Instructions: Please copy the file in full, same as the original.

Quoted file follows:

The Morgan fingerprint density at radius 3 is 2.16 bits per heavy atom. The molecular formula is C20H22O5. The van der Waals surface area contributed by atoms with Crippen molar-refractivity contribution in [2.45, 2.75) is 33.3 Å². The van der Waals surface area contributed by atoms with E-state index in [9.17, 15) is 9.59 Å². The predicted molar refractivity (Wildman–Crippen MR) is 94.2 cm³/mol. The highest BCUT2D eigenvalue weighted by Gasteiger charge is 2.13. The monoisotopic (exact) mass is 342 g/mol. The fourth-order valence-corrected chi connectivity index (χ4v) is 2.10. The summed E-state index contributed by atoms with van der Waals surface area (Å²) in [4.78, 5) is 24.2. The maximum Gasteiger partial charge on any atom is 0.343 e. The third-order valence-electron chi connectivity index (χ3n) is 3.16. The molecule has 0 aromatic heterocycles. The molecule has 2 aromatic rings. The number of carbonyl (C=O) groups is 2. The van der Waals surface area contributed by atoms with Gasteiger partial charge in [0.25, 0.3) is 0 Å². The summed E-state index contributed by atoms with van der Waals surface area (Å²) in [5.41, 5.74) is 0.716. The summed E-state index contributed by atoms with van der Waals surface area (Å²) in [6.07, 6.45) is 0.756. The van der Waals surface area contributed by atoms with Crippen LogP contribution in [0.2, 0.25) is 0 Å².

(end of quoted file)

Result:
The Morgan fingerprint density at radius 3 is 2.16 bits per heavy atom. The molecular formula is C20H22O5. The van der Waals surface area contributed by atoms with Crippen molar-refractivity contribution in [2.45, 2.75) is 33.3 Å². The van der Waals surface area contributed by atoms with E-state index in [9.17, 15) is 9.59 Å². The predicted molar refractivity (Wildman–Crippen MR) is 94.2 cm³/mol. The highest BCUT2D eigenvalue weighted by Gasteiger charge is 2.13. The monoisotopic (exact) mass is 342 g/mol. The fourth-order valence-corrected chi connectivity index (χ4v) is 2.10. The summed E-state index contributed by atoms with van der Waals surface area (Å²) in [4.78, 5) is 24.2. The maximum Gasteiger partial charge on any atom is 0.343 e. The third-order valence-electron chi connectivity index (χ3n) is 3.16. The molecule has 0 aromatic heterocycles. The molecule has 2 aromatic rings. The number of carbonyl (C=O) groups is 2. The van der Waals surface area contributed by atoms with Gasteiger partial charge in [0.25, 0.3) is 0 Å². The summed E-state index contributed by atoms with van der Waals surface area (Å²) in [5.41, 5.74) is 0.716. The summed E-state index contributed by atoms with van der Waals surface area (Å²) in [6.07, 6.45) is 0.756. The van der Waals surface area contributed by atoms with Crippen LogP contribution in [0.2, 0.25) is 0 Å².